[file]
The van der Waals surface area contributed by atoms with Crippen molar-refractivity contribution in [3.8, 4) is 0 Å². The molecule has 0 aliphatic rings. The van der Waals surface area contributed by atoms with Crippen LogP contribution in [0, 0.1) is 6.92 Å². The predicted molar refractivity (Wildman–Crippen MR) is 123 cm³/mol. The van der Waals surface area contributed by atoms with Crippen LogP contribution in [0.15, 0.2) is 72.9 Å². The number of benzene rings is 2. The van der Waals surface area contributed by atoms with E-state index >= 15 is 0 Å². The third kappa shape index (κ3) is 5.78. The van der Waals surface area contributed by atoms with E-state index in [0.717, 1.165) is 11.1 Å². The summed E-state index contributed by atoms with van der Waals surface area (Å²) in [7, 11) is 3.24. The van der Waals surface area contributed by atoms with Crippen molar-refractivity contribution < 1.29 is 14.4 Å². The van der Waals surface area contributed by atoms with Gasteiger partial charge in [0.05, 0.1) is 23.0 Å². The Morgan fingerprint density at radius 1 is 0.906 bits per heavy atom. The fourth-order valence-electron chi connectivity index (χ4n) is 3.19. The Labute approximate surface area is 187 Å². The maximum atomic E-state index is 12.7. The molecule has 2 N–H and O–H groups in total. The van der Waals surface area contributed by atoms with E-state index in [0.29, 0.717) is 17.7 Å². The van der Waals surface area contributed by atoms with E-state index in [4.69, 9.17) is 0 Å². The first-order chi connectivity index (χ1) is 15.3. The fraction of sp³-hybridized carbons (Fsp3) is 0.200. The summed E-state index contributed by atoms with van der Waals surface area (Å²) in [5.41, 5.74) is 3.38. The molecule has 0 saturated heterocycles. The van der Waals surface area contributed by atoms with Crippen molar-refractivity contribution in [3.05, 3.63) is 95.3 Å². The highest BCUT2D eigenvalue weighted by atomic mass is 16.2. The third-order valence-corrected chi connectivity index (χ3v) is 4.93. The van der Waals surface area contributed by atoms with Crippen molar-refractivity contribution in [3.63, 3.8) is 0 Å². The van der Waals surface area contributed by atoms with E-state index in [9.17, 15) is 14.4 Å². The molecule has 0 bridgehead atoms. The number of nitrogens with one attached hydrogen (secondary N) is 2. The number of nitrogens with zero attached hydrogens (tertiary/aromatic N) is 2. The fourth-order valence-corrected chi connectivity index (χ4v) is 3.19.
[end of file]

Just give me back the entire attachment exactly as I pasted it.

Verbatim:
The van der Waals surface area contributed by atoms with Crippen molar-refractivity contribution in [3.8, 4) is 0 Å². The molecule has 0 aliphatic rings. The van der Waals surface area contributed by atoms with Crippen LogP contribution in [0, 0.1) is 6.92 Å². The predicted molar refractivity (Wildman–Crippen MR) is 123 cm³/mol. The van der Waals surface area contributed by atoms with Crippen LogP contribution in [0.15, 0.2) is 72.9 Å². The number of benzene rings is 2. The van der Waals surface area contributed by atoms with E-state index >= 15 is 0 Å². The third kappa shape index (κ3) is 5.78. The van der Waals surface area contributed by atoms with E-state index in [0.717, 1.165) is 11.1 Å². The summed E-state index contributed by atoms with van der Waals surface area (Å²) in [7, 11) is 3.24. The van der Waals surface area contributed by atoms with Crippen molar-refractivity contribution < 1.29 is 14.4 Å². The van der Waals surface area contributed by atoms with Gasteiger partial charge in [0.05, 0.1) is 23.0 Å². The Morgan fingerprint density at radius 1 is 0.906 bits per heavy atom. The fourth-order valence-electron chi connectivity index (χ4n) is 3.19. The Labute approximate surface area is 187 Å². The maximum atomic E-state index is 12.7. The molecule has 2 N–H and O–H groups in total. The van der Waals surface area contributed by atoms with E-state index in [0.29, 0.717) is 17.7 Å². The van der Waals surface area contributed by atoms with E-state index in [4.69, 9.17) is 0 Å². The first-order chi connectivity index (χ1) is 15.3. The fraction of sp³-hybridized carbons (Fsp3) is 0.200. The summed E-state index contributed by atoms with van der Waals surface area (Å²) in [5.41, 5.74) is 3.38. The molecule has 0 saturated heterocycles. The van der Waals surface area contributed by atoms with Crippen molar-refractivity contribution in [3.05, 3.63) is 95.3 Å². The highest BCUT2D eigenvalue weighted by atomic mass is 16.2. The third-order valence-corrected chi connectivity index (χ3v) is 4.93. The van der Waals surface area contributed by atoms with Crippen molar-refractivity contribution in [3.63, 3.8) is 0 Å². The van der Waals surface area contributed by atoms with E-state index in [9.17, 15) is 14.4 Å². The molecule has 0 bridgehead atoms. The number of nitrogens with one attached hydrogen (secondary N) is 2. The number of nitrogens with zero attached hydrogens (tertiary/aromatic N) is 2. The fourth-order valence-corrected chi connectivity index (χ4v) is 3.19.